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Thomas Jefferson -
Fragment of original draft of the Declaration of Independence

This is the only fragment from Thomas Jefferson of the original draft of the Declaration of Independence. It is currently held at the Library of Congress in Washington D.C.

Thomas Jefferson fragment of Declaration of Independence

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Thomas Jefferson
fragment of Declaration
of Independence

The text of the fragment appears on this page. It contains Jefferson's own deletions and corrections. None of the words deleted on this fragment appear in the Rough Draft of the Declaration of Independence, which is the draft the Committee of Five presented to Congress. However, all of the other 148 words on this fragment do appear in the Rough Draft. The writing at the bottom of the page is Jefferson's draft of a resolution receiving the resignation of General John Sullivan.

Read the Rough Draft of the Declaration of Independence here. - This is the version edited by Benjamin Franklin and John Adams and presented to Congress.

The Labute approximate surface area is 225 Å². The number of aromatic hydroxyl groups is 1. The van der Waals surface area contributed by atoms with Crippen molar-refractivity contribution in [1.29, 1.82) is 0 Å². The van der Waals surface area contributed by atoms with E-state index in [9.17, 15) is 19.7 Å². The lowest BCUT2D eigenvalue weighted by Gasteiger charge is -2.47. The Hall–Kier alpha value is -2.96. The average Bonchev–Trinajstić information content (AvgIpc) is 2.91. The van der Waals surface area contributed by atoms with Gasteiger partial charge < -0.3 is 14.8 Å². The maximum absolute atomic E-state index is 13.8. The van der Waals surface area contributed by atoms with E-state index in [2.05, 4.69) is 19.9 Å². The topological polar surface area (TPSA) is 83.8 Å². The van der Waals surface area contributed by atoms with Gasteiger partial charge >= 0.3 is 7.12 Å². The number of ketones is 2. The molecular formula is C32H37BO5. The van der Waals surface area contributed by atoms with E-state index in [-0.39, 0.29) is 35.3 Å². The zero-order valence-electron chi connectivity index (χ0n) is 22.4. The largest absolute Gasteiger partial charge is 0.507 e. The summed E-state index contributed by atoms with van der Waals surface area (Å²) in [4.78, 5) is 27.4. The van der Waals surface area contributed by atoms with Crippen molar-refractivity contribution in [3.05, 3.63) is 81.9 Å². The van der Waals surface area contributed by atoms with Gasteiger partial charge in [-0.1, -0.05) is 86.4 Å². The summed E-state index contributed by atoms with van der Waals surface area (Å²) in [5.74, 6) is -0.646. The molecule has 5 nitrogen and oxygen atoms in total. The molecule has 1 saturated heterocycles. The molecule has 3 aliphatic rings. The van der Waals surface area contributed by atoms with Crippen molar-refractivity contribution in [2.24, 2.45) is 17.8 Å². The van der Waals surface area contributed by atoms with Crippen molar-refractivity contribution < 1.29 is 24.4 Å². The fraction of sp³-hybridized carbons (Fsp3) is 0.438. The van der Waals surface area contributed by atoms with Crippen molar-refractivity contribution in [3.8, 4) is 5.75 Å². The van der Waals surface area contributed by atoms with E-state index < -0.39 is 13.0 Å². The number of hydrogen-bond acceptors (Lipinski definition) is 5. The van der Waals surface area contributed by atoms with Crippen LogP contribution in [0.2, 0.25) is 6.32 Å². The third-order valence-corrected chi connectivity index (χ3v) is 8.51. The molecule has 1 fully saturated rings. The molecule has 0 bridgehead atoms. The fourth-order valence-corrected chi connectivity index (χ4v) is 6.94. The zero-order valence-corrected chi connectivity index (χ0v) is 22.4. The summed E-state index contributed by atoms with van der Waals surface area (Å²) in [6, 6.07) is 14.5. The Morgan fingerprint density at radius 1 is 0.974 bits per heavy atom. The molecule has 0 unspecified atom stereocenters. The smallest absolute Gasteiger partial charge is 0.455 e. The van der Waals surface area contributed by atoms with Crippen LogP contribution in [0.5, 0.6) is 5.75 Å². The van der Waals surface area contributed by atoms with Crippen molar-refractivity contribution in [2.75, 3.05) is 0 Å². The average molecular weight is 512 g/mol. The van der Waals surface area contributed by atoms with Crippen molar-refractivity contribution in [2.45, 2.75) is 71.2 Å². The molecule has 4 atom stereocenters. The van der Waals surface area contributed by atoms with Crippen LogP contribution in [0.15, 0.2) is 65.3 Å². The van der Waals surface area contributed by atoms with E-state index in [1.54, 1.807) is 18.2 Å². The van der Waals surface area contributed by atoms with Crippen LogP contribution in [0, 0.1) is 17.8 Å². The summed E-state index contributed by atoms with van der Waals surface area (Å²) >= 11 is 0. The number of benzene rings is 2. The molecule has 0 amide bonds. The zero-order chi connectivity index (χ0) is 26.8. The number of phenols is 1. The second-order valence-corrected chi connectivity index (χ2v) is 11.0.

Read the finally approved version of the Declaration of Independence here.

You can read some other Thomas Jefferson Quotes here.

You can read some other interesting Thomas Jefferson Facts here.

Text of Thomas Jefferson fragment of
the Declaration of Independence

re-establishing them in po[wer...] this conduct and at this very time too, they are permitting their sovereign chief magistrate to send over not only soldiers of our own common blood but Scotch & foreign mercenaries to destroy us invade and deluge us in blood. this is too much to be borne even by relations. enough then be it to say, we are now done with them. these facts have given the last stab to agonizing affection, & manly spirit bids us to renounce for ever these unfeeling brethren! we must endeavor to forget our former love for them and to hold them, as we hold the rest of mankind, enemies in war, in peace friends. we might have been a great free & a happy great people together, but a communicatedion of happiness [g]randeur & of grandeur freedom it seems is beneathlow their dignity. we will climb then the roads to glory & happiness apart be it so, since they will have it: the road to glory & to happiness & to glory is open to us too, we will climb it in a separate state apart from them & acquiesce in the necessity which pro denounces our everlasting Adieu eternal separation. these facts have given the last stab to agonizing affection, & manly spirit bids us to renounce for ever these unjust unfeeling brethren.


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